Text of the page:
“Thursday night’s action was just amazing. I am so grateful to everyone that came out, especially those who drove from Fresno to support us,” says Corcoran. “I’m overjoyed with the positive feedback I have been receiving about our actions here in Hanford. I have always known a little bit about peace activism because of my grandmother. But the Syria crisis is what pushed me to get involved. I do not support the potential bombing of Syria or military intervention. I believe that it is an issue that should be resolved with words and a plan of action involving other countries, not just the United States. We are not the world’s police and should not stick our nose in other people’s civil wars.

“I have gotten a few inquiries about Peace Hanford about how to get involved,” says Corcoran. “So I have made the Facebook page Peace Hanford and am trying to get as many people involved as I can. I plan to continue Peace Hanford regardless of the outcome in Syria. I feel like it is important to have a place for people to be able to go to talk to people who want to make a difference in the community and the world. I hope to start getting events together and help out in our town in many different ways.”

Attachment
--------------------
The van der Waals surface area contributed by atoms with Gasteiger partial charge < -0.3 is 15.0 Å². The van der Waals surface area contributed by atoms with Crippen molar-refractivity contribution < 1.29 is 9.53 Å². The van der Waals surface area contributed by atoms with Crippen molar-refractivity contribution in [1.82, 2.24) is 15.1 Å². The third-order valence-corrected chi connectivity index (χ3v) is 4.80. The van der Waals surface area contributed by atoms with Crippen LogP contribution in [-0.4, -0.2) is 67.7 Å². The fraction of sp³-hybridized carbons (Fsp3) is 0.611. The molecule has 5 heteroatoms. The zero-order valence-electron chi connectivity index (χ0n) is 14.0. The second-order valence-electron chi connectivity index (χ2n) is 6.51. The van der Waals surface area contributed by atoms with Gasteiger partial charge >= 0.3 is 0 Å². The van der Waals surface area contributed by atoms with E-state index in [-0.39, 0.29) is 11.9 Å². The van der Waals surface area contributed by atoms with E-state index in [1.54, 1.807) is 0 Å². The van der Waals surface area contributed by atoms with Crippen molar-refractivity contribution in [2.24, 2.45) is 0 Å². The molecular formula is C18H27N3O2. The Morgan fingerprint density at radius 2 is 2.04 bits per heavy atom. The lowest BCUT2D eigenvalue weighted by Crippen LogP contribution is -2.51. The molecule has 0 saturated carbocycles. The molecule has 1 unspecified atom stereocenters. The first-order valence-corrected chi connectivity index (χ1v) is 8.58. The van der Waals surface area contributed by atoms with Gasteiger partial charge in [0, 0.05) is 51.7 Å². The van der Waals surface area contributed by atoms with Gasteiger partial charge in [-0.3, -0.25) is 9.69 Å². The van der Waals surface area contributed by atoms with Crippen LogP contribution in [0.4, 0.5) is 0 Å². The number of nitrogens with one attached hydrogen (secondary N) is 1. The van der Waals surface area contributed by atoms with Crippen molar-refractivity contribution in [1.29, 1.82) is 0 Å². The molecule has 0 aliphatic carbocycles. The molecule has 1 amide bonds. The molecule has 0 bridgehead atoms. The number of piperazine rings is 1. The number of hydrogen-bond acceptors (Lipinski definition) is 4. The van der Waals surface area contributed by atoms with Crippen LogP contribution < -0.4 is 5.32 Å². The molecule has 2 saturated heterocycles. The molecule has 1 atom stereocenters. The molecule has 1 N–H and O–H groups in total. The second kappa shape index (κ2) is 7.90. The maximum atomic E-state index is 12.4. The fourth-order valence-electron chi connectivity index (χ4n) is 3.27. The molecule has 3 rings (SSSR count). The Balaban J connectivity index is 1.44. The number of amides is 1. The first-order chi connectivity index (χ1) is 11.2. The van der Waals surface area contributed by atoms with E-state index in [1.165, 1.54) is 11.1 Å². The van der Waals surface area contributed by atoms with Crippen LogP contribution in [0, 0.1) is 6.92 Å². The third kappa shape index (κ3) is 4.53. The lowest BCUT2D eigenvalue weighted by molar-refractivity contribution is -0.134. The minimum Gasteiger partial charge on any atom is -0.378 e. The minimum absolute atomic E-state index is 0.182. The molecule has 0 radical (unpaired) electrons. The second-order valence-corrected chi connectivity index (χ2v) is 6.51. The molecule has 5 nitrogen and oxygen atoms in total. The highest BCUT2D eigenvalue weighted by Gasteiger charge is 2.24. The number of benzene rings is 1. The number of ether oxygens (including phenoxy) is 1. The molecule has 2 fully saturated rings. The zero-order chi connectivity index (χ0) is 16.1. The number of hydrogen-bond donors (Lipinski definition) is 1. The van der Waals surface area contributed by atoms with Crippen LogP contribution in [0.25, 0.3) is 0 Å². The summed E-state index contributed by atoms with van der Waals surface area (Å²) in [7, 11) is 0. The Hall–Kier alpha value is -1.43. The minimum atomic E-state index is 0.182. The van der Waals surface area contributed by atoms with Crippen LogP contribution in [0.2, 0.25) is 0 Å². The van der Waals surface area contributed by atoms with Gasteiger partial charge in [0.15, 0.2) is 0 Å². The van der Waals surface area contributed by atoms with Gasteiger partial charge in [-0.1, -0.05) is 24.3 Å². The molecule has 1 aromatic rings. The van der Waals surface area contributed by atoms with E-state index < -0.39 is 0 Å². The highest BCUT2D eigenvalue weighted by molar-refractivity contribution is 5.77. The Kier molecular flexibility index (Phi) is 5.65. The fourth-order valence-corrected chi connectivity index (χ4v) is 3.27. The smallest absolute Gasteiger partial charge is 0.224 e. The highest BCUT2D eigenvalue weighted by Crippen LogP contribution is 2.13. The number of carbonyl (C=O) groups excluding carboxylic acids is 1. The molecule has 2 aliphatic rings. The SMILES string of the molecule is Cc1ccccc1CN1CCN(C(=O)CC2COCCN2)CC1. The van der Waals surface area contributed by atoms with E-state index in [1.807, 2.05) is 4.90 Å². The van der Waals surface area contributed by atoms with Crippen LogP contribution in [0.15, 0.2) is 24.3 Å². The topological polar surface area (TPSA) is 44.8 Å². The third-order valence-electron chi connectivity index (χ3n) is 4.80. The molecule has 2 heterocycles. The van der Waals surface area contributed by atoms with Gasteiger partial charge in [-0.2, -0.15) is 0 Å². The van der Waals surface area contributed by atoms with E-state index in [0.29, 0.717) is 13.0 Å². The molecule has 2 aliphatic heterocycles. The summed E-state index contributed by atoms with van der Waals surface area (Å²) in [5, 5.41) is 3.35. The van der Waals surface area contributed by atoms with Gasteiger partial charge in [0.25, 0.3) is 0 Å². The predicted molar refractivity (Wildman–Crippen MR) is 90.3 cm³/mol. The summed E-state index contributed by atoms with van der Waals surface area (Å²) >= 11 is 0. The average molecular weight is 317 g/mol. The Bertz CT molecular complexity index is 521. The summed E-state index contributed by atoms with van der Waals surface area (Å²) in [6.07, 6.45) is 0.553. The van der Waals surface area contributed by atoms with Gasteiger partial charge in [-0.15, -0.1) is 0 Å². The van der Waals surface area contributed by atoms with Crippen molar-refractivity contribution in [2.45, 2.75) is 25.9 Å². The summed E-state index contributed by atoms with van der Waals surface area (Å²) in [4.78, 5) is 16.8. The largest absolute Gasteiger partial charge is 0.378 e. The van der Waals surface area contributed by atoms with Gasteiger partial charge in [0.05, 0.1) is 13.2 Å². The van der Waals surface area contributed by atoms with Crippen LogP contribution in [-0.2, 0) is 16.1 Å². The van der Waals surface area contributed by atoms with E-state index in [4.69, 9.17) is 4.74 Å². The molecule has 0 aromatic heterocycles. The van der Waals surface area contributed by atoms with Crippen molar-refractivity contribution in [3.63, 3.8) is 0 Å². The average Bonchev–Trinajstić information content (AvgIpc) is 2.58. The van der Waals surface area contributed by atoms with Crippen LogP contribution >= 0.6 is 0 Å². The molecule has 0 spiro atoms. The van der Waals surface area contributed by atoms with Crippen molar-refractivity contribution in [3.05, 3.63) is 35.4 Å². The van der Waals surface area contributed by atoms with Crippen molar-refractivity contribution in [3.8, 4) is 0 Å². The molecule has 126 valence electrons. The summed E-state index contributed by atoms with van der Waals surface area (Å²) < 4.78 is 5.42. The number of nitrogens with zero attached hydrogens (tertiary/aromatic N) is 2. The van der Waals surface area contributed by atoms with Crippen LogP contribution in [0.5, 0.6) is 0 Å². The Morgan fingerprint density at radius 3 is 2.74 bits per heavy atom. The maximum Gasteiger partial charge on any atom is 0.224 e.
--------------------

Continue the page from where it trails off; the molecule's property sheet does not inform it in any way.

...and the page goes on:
Protestors took their message of peace to Rep. Jim Costa’s office in downtown Fresno. Photo by Dylan Donnelly
Protestors took their message of peace to Rep. Jim Costa’s office in downtown Fresno. Photo by Dylan Donnelly

One of the peace activities organizers, Bev Fitzpatrick, said, “As president of Peace Fresno, I knew it was important that we organize a local presence to let the greater Fresno community know that we oppose any military action in Syria. The Peace Fresno members decided on several types of demonstrations.

“The Fresno Light Brigade (The People’s Bandwith) was at the corner of Nees and Blackstone within days of President Obama’s response to the chemical weapons attack in Syria. That event brought out many people and had great media coverage. Our messages that night were… NO WAR ON SYRIA and PEACE IS GREATER THAN WAR.